When we studied pharmacy, compounding was in integral part of our education.
On a weekly basis, we compounded just about everything: creams, lotions, elixirs, suspensions, parenterals, capsules (by hand), etc., etc. Balances, graduates, mortars and pestles, spatulas…these were all part of the trade that we used pretty regularly.
Of course, those days are largely gone. Pharmacists rarely receive prescriptions to compound something. There are a few reasons for this. First, physicians find that the need for something customized is not as great as is once was (with some exceptions, like dermatology). Second, insurance companies are not as willing to cover compounded prescriptions. And third, pharmacists rarely have enough time to devote to the craft of compounding an elegant lotion.
So it is with some sense of nostalgia and trepidation that we read this story about the New England Compounding Center and their release of contaminated preparations of methylprednisolone.
To catch up on this story, see:
> Fred Silverman’s discussion, including the KV angle
> Video asking if pharmacies should be held to FDA standards
> Reuters coverage of the story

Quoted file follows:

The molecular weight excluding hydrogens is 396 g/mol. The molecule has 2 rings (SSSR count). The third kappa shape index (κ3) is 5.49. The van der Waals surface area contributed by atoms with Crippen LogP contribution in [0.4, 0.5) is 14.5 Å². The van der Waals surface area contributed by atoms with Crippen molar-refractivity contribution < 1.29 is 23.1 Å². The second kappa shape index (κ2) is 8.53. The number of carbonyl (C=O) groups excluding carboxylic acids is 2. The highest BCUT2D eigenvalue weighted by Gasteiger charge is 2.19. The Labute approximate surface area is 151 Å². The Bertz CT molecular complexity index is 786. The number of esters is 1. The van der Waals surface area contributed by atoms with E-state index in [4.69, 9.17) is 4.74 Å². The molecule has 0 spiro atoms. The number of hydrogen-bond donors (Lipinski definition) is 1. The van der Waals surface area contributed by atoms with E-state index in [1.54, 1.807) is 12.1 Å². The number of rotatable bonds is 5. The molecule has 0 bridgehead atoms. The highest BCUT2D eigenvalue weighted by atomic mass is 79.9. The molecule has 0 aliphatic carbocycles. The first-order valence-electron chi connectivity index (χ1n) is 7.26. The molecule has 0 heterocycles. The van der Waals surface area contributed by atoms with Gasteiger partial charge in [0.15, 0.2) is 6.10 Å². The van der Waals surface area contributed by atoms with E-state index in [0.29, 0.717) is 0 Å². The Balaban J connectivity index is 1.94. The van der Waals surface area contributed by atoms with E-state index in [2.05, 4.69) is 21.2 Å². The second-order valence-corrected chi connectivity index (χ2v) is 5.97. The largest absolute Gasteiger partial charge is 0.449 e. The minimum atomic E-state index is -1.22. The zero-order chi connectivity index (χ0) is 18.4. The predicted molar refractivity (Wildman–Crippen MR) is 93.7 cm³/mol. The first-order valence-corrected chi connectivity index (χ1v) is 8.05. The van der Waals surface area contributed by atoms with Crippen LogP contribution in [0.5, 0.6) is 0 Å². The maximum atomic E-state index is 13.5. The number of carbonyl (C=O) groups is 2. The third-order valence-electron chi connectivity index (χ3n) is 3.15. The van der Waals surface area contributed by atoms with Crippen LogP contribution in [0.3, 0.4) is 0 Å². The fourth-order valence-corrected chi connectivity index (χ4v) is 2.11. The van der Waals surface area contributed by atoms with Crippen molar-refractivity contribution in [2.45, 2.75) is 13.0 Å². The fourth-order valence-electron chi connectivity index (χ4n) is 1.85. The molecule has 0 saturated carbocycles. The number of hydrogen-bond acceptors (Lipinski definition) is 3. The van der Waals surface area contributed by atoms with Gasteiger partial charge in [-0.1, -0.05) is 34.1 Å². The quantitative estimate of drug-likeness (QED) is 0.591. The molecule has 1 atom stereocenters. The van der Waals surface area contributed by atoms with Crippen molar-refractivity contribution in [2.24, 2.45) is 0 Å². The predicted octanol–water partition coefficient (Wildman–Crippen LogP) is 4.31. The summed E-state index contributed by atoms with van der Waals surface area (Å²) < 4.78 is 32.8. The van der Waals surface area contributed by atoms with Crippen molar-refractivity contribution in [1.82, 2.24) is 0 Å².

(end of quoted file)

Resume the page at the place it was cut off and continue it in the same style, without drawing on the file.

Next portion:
This entire situation is disturbing. First, we question whether NECC was operating as a pharmacy or as a manufacturer. As a pharmacy, the laws are pretty clear. Pharmacies are not allowed to compound anything unless it’s in response to a written order from a physician. There are nuances as you go from state to state, but in reality it’s very simple: No Rx, no compounding.
Hospitals have a bit more leeway in that they can prepare customized dosages of parenterals, for example, in anticipation of orders being placed during the day. They have the flexibility to use historical trends and prepare small batches with short expiration dates (usually hours), knowing that the orders will come later. Large nursing homes which have an internal pharmacy also have similar leeway.
These two scenarios are quite different from NECC, which sounds like it was acting as a manufacturer. The Reuters story suggests that Massachussets authorities share this concern:
Officials have expressed concern that NECC and other compounding pharmacies may have violated laws that allow them to alter drugs based on the needs of individual patients rather than produce large batches of medication for sale. NECC shipped more than 17,000 vials of the steroid methylprednisolone acetate, used mainly for back pain.